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Hugs For Health

Wednesday, February 13, 2019


Recent studies have found that hugging on a frequent basis is correlated with a lower risk of heart disease, fighting stress and fatigue, boosting your immune system, fighting infection and reducing depression.
 
A hug or two a day may be more effective than an apple for keeping doctors at arm’s length.

Depending on culture, context and relationship, a hug can indicate familiarity, love, affection, friendship, brotherhood or sympathy, indicating support, comfort, and consolation, particularly where words are insufficient. A hug usually demonstrates affection and emotional warmth, sometimes arising from joy or happiness when reunited with someone or seeing someone absent after a long time.

Regular embraces can lower the risk of heart disease, combat stress and fatigue, boost the immune system, fight infections and ease depression, according to several studies.
Just ten seconds of hugging can lower blood pressure and after this time elapses, levels of feel-good hormones such as oxytocin increase, while the amounts of stress chemicals, including cortisol, drop.

Hugging can be a powerful part of the healing process. Hugging (and laughter) is extremely effective at moderating sickness, disease, loneliness, depression, anxiety and stress.

Research shows a proper deep hug can benefit you in these 10 ways:

1. The nurturing touch of a hug builds trust and a sense of safety. This helps with open and honest communication.

2. Hugs can instantly boost oxytocin levels, which reduce feelings of loneliness, isolation, and anger.

3. Holding a hug for an extended time lifts one's serotonin levels, elevating mood and creating happiness.

4. Hugs strengthen the immune system. The gentle pressure on the sternum and the emotional charge stimulates the thymus gland, which regulates and balances the body's production of white blood cells, which helps to keep you healthy and disease free.

5. Hugging boosts self esteem. From the time we're born our family's touch shows us that we're loved and special. The associations of self-worth and tactile sensations from our early years are still imbedded in our nervous system as adults. The cuddles we received from our Mom and Dad while growing up remain imprinted at a cellular level, and hugs remind us at a somatic level of that. Hugs, therefore, connect us to our ability for self-love.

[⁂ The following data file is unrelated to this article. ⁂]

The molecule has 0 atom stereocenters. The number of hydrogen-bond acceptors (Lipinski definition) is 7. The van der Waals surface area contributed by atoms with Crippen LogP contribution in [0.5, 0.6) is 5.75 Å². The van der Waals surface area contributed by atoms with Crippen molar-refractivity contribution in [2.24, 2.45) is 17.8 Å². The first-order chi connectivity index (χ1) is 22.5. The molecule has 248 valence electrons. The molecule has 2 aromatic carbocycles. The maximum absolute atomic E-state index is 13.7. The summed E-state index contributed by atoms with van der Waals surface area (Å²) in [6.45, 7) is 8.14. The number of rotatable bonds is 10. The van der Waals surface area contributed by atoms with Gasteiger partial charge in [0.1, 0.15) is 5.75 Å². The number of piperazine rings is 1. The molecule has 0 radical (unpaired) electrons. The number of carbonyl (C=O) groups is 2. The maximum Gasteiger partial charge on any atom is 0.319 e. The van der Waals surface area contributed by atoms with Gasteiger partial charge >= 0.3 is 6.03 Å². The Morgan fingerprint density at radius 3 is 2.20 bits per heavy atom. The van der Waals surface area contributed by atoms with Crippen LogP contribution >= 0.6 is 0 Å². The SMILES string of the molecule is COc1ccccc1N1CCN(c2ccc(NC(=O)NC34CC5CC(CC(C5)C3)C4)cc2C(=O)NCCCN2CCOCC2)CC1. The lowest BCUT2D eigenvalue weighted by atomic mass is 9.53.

6. Hugging relaxes muscles. Hugs release tension in the body. Hugs can take away pain; they soothe aches by increasing circulation into the soft tissues.

7. Hugs balance the nervous system. The galvanic skin response of someone receiving and giving a hug shows a change in skin conductance. The effect in moisture and electricity in the skin suggests a more balanced state in the parasympathetic nervous system.

8. Hugs teach us how to give and receive. There is equal value in receiving and being receptive to warmth, as to giving and sharing. Hugs educate us to how love flows both ways.

9. Hugs are so much like meditation and laughter. They teach us to let go and be present in the moment.

10. The energy exchange between two people hugging is an investment in the relationship. It encourages empathy and understanding. And it's synergistic, which means the whole is more than the sum of its parts: 1 + 1 = 3 or more! This synergy is more likely to result in win-win outcomes.

There is a healing power that every one of us possesses in our arms, hands, fingers. This is the power to make someone feel valued - the power to give and receive at the same time, kindness, warmth, tenderness, support, healing, security - and most of all belonging. All add up to the profoundness of love....all human qualities that humans can give - and give with a simple touch - a simple hug.

January 21 is the National Day of Hugs. For better health, let’s make 2016  the Year of Hugs.

Spencer Thornton, MD, with Ellen Troyer and the Biosyntrx staff

References:

Forsell L, Astrom J. Comprehensive Psychology August 2012. Meanings of hugging: from greeting behavior to touching implications. [full article]

Cohen S, Hanicki-Deverts D, Turner RB, Doyle WJ. Psychological SCIENCE 2015 Feb;26 (2): 135-47. Does hugging provide stress-buffering social support? A study of susceptibility to upper respiratory infection and illness. [abstract]